Britney Spears spoke out just moments after Los Angeles Superior Court Judge Brenda Penny terminated the pop star's 13-year conservatorship. Although she did not attend the court hearing Friday, she shared a video of her fans cheering outside the courthouse, many of them wearing #FreeBritney shirts or carrying a banner with the phrase behind them. She thanked everyone for their support, now that she has control over major decisions in her life for the first time in over a decade.
"Good God I love my fans so much it's crazy!!!" the "Womanizer" singer wrote. "I think I'm gonna cry the rest of the day!!!! Best day ever... praise the Lord... can I get an Amen." She included the hashtag "Freed Britney," and fans quickly gave her the "amen" she was asking for. Spears also posted a photo of herself in a yellow dress. "I can't freaking believe it!!!! Again... best day ever," she added.
Spears' fiancé, Sam Asghari, also celebrated the news. He posted a pink block with the word "Freedom" inside. "History was made today. Britney is free!" he wrote. Before the hearing, Asghari shared a video of Spears and himself wearing #FreeBritney T-shirts while Spears' song "Work Bitch" played.
The hearing on Friday was short, with Spears' attorney Mathew Rosengart starting the proceedings by reading quotes from Spears' shocking June testimony, when Spears asked for the conservatorship to end. "The record is clear. The time has come today," he said, reports Variety. He also explained that he and Laurie Ann Wright, the attorney for temporary conservator Jodi Montgomery, filed a termination plan on Monday that is still sealed. He told Penny the plan creates a "safety net" for Spears in both financial and personal capacities. Accountant John Zabel, who replaced Spears' father Jamie Spears as conservator after his suspension in September, will have "limited and administrative power" as the conservatorship ends.
The conservatorship was established in 2008, when Jamie asked the court for authority over Spears' life and finances following her public mental health struggles. It was made permanent later that year. In recent years, the conservatorship has come under scrutiny from fans and others who wondered why the conservatorship was continuing to oversee the life and career of a pop superstar.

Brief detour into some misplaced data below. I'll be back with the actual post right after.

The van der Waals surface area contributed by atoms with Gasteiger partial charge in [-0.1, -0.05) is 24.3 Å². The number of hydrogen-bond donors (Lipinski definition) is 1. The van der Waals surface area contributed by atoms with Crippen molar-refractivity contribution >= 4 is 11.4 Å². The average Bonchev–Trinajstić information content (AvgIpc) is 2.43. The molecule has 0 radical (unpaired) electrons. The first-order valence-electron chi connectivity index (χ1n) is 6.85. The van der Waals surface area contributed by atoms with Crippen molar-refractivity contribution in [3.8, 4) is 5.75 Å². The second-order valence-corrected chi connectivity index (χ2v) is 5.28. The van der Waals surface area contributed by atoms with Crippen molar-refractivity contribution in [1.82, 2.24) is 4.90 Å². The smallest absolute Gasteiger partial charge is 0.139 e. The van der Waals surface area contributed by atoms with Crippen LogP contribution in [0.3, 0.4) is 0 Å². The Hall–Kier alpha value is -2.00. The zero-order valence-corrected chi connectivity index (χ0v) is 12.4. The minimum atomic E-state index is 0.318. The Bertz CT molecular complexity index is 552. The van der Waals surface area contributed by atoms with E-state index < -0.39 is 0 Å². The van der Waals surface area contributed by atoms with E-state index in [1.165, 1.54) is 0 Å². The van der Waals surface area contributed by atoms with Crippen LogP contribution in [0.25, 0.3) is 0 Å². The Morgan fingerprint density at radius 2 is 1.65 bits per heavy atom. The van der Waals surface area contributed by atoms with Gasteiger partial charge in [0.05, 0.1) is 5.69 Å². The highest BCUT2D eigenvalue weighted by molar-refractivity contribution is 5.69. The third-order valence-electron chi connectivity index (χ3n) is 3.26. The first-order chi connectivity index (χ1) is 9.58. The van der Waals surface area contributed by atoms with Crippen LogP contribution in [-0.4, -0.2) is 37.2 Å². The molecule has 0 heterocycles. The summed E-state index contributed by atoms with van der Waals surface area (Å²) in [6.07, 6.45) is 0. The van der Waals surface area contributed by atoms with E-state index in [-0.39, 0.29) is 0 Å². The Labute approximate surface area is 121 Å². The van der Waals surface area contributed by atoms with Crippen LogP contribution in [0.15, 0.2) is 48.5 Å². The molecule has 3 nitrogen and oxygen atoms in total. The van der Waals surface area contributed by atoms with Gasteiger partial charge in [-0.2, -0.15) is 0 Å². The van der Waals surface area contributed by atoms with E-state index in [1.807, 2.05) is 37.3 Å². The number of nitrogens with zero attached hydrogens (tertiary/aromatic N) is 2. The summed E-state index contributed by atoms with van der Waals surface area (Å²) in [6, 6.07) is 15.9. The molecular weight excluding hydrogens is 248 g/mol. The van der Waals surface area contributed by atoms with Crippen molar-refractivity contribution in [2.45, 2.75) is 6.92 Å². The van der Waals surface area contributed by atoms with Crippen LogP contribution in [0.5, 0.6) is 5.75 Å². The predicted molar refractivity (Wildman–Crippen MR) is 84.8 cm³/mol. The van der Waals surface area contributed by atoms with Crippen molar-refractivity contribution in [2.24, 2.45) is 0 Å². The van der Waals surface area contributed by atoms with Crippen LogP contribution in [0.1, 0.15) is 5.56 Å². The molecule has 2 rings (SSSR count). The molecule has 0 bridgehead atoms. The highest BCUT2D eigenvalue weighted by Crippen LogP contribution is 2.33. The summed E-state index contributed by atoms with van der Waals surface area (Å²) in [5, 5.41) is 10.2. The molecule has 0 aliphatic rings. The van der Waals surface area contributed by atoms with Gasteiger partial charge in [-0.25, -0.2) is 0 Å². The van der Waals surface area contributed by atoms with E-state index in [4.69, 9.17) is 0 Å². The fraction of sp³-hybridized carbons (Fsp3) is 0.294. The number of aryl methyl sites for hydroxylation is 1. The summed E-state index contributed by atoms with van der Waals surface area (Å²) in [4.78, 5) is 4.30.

During her testimony in June, Spears accused the conservators of making major decisions for her, forcing her to work and keeping her from having children. She accused her father of approving all of it. Although Jamie denied any wrongdoing, he asked the court to consider ending the conservatorship in early September. A few weeks later, he was suspended and Zabel was named temporary conservator in Jamie's place.
There are still issues that need to be resolved. The next court hearings were scheduled for Dec. 8 and Jan. 19. Rosengart has also said in the past he wants an investigation into Jamie's actions during the conservatorship. When a New York Times documentary alleged that the conservators hired a security team that recorded Spears' conversations, Rosengart filed documents suggesting Jamie and the conservators may have broken the law by recording Spears' conversations with her previous attorney. "Placing a listening device in Britney's bedroom would be particularly horrifying and corroborates so much of her compelling, poignant testimony. Mr. Spears has crossed unfathomable lines," Rosengart said in a statement after the documentary aired.
Jamie declined to answer questions for the Times documentary. "All of his actions were well within the parameters of the authority conferred upon him by the court," his attorney said at the time. "His actions were done with the knowledge and consent of Britney, her court-appointed attorney, and/or the court. Jamie's record as conservator - and the court's approval of his actions - speak for themselves."